Design and application of SuRFR: an R package to prioritise candidate functional DNA sequence variants
Ryan, Niamh Margaret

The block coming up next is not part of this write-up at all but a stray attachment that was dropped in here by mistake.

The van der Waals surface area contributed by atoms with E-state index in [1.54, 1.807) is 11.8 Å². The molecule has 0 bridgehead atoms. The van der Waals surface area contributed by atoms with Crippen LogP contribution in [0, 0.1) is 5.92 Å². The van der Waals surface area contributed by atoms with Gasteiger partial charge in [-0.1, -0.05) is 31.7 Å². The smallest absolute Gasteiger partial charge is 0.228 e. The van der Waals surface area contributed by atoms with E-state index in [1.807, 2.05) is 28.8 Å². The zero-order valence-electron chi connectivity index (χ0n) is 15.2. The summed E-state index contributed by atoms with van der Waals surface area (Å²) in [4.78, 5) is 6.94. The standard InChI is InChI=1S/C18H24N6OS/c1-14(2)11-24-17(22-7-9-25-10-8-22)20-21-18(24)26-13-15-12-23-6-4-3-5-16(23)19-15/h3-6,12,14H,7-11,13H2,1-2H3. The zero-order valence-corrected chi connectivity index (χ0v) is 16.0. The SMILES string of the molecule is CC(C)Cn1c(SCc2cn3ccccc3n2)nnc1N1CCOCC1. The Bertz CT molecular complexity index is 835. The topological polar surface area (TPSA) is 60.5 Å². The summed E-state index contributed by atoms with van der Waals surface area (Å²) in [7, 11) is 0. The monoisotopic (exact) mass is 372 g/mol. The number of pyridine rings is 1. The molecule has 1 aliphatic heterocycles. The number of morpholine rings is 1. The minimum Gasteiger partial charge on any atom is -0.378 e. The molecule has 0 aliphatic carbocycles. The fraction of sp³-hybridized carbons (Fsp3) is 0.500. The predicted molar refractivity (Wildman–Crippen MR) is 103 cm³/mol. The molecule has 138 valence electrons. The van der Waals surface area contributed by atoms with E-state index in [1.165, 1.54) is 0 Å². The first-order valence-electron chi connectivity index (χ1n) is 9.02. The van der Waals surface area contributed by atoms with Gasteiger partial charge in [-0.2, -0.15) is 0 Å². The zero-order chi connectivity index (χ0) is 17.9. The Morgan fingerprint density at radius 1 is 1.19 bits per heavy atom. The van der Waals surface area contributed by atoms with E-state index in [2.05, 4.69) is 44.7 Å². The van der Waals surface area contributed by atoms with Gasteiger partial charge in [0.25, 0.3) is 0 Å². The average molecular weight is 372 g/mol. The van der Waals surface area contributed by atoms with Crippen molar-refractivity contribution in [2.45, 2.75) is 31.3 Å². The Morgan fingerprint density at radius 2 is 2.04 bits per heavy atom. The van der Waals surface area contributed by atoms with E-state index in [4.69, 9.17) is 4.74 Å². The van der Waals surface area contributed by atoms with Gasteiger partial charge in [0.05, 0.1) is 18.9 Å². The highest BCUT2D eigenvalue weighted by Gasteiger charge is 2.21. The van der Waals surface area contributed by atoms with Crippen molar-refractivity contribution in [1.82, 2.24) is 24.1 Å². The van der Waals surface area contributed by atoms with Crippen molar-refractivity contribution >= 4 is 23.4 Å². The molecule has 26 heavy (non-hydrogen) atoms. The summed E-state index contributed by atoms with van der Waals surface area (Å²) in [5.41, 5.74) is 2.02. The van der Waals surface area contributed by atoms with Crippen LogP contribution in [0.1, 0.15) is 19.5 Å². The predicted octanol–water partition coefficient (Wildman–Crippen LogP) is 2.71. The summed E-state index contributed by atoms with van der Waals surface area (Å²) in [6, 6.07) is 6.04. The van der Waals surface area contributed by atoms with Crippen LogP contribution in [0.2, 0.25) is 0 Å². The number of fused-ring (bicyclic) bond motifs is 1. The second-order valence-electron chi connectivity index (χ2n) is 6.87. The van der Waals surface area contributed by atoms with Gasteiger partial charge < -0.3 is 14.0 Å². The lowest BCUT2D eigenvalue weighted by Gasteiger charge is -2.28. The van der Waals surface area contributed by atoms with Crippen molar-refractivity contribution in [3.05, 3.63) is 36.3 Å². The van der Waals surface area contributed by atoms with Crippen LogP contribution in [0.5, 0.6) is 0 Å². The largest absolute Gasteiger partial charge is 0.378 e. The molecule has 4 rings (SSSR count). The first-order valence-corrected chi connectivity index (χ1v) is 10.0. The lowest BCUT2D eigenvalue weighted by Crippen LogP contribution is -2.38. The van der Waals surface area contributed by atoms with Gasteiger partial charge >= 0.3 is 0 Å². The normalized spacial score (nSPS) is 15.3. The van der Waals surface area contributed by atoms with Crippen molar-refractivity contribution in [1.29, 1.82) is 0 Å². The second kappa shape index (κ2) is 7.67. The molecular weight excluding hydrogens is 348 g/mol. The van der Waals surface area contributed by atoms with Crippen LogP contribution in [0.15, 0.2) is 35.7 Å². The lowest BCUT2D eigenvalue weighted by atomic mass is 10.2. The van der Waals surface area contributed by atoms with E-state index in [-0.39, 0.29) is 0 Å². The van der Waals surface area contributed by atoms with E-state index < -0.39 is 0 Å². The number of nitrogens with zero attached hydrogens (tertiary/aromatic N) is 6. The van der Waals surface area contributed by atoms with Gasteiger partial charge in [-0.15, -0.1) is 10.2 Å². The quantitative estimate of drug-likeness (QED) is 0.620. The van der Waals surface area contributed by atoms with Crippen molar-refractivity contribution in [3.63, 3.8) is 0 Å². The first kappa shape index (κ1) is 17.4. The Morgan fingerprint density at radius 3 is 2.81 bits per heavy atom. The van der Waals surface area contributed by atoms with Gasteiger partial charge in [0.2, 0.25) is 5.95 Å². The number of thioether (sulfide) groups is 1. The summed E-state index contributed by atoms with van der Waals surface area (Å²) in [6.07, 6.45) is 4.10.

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Genetic analyses such as linkage and genome wide association studies (GWAS) have been extremely successful at identifying genomic regions that harbour genetic variants contributing to complex disorders. Over 90% of disease-associated variants from GWAS fall within non-coding regions (Maurano et al., 2012). However, pinpointing the causal variants has proven a major bottleneck to genetic research. To address this I have developed SuRFR, an R package for the ranked prioritisation of candidate causal variants by predicted function. SuRFR produces rank orderings of variants based upon functional genomic annotations, including DNase hypersensitivity signal, chromatin state, minor allele frequency, and conservation. The ranks for each annotation are combined into a final prioritisation rank using a weighting system that has been parametrised and tested through ten-fold cross-validation. SuRFR has been tested extensively upon a combination of synthetic and real datasets and has been shown to perform with high sensitivity and specificity. These analyses have provided insight into the extent to which different classes of functional annotation are most useful for the identification of known regulatory variants: the most important factor for identifying a true variant across all classes of regulatory variants is position relative to genes. I have also shown that SuRFR performs at least as well as its nearest competitors whilst benefiting from the advantages that come from being part of the R environment. I have applied SuRFR to several genomics projects, particularly the study of psychiatric illness, including genome sequencing of a large Scottish family with bipolar disorder. This has resulted in the prioritisation of such variants for future study.